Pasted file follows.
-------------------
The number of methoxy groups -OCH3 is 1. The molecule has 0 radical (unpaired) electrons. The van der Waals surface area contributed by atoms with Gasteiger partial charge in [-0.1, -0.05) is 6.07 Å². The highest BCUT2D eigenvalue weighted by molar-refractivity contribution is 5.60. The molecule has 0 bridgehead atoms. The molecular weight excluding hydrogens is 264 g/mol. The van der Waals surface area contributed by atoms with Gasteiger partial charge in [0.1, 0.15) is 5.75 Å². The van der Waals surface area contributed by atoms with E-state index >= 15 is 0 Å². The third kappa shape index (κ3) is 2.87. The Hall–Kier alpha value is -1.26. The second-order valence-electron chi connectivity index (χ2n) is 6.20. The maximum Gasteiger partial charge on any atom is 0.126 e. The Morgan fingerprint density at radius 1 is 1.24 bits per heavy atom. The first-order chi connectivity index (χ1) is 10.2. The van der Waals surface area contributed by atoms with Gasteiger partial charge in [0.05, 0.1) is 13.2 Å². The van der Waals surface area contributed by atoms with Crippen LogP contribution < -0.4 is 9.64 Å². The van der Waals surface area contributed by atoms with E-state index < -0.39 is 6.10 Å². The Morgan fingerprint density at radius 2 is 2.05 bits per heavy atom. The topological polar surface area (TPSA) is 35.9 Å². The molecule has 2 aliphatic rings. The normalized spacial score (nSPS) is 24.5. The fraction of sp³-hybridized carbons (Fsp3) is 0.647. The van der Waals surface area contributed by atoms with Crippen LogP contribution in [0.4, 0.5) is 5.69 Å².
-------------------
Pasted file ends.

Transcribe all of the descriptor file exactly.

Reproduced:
The number of methoxy groups -OCH3 is 1. The molecule has 0 radical (unpaired) electrons. The van der Waals surface area contributed by atoms with Gasteiger partial charge in [-0.1, -0.05) is 6.07 Å². The highest BCUT2D eigenvalue weighted by molar-refractivity contribution is 5.60. The molecule has 0 bridgehead atoms. The molecular weight excluding hydrogens is 264 g/mol. The van der Waals surface area contributed by atoms with Gasteiger partial charge in [0.1, 0.15) is 5.75 Å². The van der Waals surface area contributed by atoms with E-state index >= 15 is 0 Å². The third kappa shape index (κ3) is 2.87. The Hall–Kier alpha value is -1.26. The second-order valence-electron chi connectivity index (χ2n) is 6.20. The maximum Gasteiger partial charge on any atom is 0.126 e. The Morgan fingerprint density at radius 1 is 1.24 bits per heavy atom. The first-order chi connectivity index (χ1) is 10.2. The van der Waals surface area contributed by atoms with Gasteiger partial charge in [0.05, 0.1) is 13.2 Å². The van der Waals surface area contributed by atoms with Crippen LogP contribution < -0.4 is 9.64 Å². The van der Waals surface area contributed by atoms with E-state index < -0.39 is 6.10 Å². The Morgan fingerprint density at radius 2 is 2.05 bits per heavy atom. The topological polar surface area (TPSA) is 35.9 Å². The molecule has 2 aliphatic rings. The normalized spacial score (nSPS) is 24.5. The fraction of sp³-hybridized carbons (Fsp3) is 0.647. The van der Waals surface area contributed by atoms with Crippen LogP contribution in [0.4, 0.5) is 5.69 Å².